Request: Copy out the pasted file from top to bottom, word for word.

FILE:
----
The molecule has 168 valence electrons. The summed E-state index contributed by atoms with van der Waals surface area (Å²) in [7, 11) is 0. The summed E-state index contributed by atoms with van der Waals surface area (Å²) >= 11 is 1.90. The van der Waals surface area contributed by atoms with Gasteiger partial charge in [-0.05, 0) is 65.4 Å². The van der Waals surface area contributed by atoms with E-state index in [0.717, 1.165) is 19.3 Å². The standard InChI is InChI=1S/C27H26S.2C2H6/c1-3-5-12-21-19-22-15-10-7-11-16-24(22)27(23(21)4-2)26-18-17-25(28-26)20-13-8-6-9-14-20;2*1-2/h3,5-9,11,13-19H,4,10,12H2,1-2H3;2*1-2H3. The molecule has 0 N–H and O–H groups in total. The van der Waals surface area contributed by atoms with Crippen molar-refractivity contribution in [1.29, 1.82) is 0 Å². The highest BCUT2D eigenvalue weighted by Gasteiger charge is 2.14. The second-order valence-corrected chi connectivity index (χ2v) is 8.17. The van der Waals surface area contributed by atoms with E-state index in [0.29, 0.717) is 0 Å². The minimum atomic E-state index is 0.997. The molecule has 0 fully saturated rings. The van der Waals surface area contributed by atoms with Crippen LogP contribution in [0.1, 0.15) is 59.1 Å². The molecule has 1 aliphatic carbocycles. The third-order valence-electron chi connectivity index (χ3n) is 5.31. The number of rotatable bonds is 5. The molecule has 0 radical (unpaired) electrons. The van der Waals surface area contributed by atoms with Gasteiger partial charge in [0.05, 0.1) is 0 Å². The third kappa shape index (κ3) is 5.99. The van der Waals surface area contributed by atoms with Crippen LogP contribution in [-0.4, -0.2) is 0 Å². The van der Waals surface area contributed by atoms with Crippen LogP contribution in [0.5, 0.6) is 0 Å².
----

The molecule has 168 valence electrons. The summed E-state index contributed by atoms with van der Waals surface area (Å²) in [7, 11) is 0. The summed E-state index contributed by atoms with van der Waals surface area (Å²) >= 11 is 1.90. The van der Waals surface area contributed by atoms with Gasteiger partial charge in [-0.05, 0) is 65.4 Å². The van der Waals surface area contributed by atoms with E-state index in [0.717, 1.165) is 19.3 Å². The standard InChI is InChI=1S/C27H26S.2C2H6/c1-3-5-12-21-19-22-15-10-7-11-16-24(22)27(23(21)4-2)26-18-17-25(28-26)20-13-8-6-9-14-20;2*1-2/h3,5-9,11,13-19H,4,10,12H2,1-2H3;2*1-2H3. The molecule has 0 N–H and O–H groups in total. The van der Waals surface area contributed by atoms with Crippen molar-refractivity contribution in [1.29, 1.82) is 0 Å². The highest BCUT2D eigenvalue weighted by Gasteiger charge is 2.14. The second-order valence-corrected chi connectivity index (χ2v) is 8.17. The van der Waals surface area contributed by atoms with E-state index in [0.29, 0.717) is 0 Å². The minimum atomic E-state index is 0.997. The molecule has 0 fully saturated rings. The van der Waals surface area contributed by atoms with Crippen LogP contribution in [0.1, 0.15) is 59.1 Å². The molecule has 1 aliphatic carbocycles. The third-order valence-electron chi connectivity index (χ3n) is 5.31. The number of rotatable bonds is 5. The molecule has 0 radical (unpaired) electrons. The van der Waals surface area contributed by atoms with Gasteiger partial charge in [0.05, 0.1) is 0 Å². The third kappa shape index (κ3) is 5.99. The van der Waals surface area contributed by atoms with Crippen LogP contribution in [-0.4, -0.2) is 0 Å². The van der Waals surface area contributed by atoms with Crippen LogP contribution in [0.5, 0.6) is 0 Å².